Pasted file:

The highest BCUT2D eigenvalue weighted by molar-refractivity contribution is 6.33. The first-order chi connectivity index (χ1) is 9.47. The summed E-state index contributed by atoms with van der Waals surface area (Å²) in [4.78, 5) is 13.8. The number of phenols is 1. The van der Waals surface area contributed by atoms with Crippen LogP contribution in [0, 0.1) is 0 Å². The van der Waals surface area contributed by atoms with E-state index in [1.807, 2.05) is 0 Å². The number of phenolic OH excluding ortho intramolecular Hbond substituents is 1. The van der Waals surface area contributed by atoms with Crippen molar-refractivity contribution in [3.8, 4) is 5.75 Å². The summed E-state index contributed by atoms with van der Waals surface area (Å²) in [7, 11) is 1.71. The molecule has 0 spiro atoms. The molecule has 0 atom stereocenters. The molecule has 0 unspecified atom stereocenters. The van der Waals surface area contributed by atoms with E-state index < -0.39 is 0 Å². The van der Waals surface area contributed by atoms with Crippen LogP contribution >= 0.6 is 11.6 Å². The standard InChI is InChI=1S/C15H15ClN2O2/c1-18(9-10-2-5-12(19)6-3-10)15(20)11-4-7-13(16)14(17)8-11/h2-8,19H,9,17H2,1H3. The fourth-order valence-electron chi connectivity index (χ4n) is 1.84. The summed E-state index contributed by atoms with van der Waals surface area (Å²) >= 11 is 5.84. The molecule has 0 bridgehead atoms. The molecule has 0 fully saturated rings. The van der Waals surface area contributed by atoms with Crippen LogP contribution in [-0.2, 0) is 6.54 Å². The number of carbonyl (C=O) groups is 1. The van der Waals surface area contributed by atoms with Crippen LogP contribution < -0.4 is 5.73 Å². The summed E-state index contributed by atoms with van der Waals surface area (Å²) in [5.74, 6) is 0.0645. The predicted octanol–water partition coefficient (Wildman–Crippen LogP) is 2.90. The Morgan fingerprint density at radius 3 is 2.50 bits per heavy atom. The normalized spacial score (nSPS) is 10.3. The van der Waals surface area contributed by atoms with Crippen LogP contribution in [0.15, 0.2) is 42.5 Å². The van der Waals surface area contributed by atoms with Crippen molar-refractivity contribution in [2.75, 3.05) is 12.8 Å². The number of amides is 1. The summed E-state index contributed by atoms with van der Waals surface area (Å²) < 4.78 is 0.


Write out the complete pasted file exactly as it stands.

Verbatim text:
The highest BCUT2D eigenvalue weighted by molar-refractivity contribution is 6.33. The first-order chi connectivity index (χ1) is 9.47. The summed E-state index contributed by atoms with van der Waals surface area (Å²) in [4.78, 5) is 13.8. The number of phenols is 1. The van der Waals surface area contributed by atoms with Crippen LogP contribution in [0, 0.1) is 0 Å². The van der Waals surface area contributed by atoms with E-state index in [1.807, 2.05) is 0 Å². The number of phenolic OH excluding ortho intramolecular Hbond substituents is 1. The van der Waals surface area contributed by atoms with Crippen molar-refractivity contribution in [3.8, 4) is 5.75 Å². The summed E-state index contributed by atoms with van der Waals surface area (Å²) in [7, 11) is 1.71. The molecule has 0 spiro atoms. The molecule has 0 atom stereocenters. The molecule has 0 unspecified atom stereocenters. The van der Waals surface area contributed by atoms with E-state index < -0.39 is 0 Å². The van der Waals surface area contributed by atoms with Crippen LogP contribution >= 0.6 is 11.6 Å². The standard InChI is InChI=1S/C15H15ClN2O2/c1-18(9-10-2-5-12(19)6-3-10)15(20)11-4-7-13(16)14(17)8-11/h2-8,19H,9,17H2,1H3. The fourth-order valence-electron chi connectivity index (χ4n) is 1.84. The summed E-state index contributed by atoms with van der Waals surface area (Å²) >= 11 is 5.84. The molecule has 0 bridgehead atoms. The molecule has 0 fully saturated rings. The van der Waals surface area contributed by atoms with Crippen LogP contribution in [-0.2, 0) is 6.54 Å². The number of carbonyl (C=O) groups is 1. The van der Waals surface area contributed by atoms with Crippen LogP contribution < -0.4 is 5.73 Å². The summed E-state index contributed by atoms with van der Waals surface area (Å²) in [5.74, 6) is 0.0645. The predicted octanol–water partition coefficient (Wildman–Crippen LogP) is 2.90. The Morgan fingerprint density at radius 3 is 2.50 bits per heavy atom. The normalized spacial score (nSPS) is 10.3. The van der Waals surface area contributed by atoms with Crippen LogP contribution in [0.15, 0.2) is 42.5 Å². The van der Waals surface area contributed by atoms with Crippen molar-refractivity contribution in [2.75, 3.05) is 12.8 Å². The number of amides is 1. The summed E-state index contributed by atoms with van der Waals surface area (Å²) < 4.78 is 0.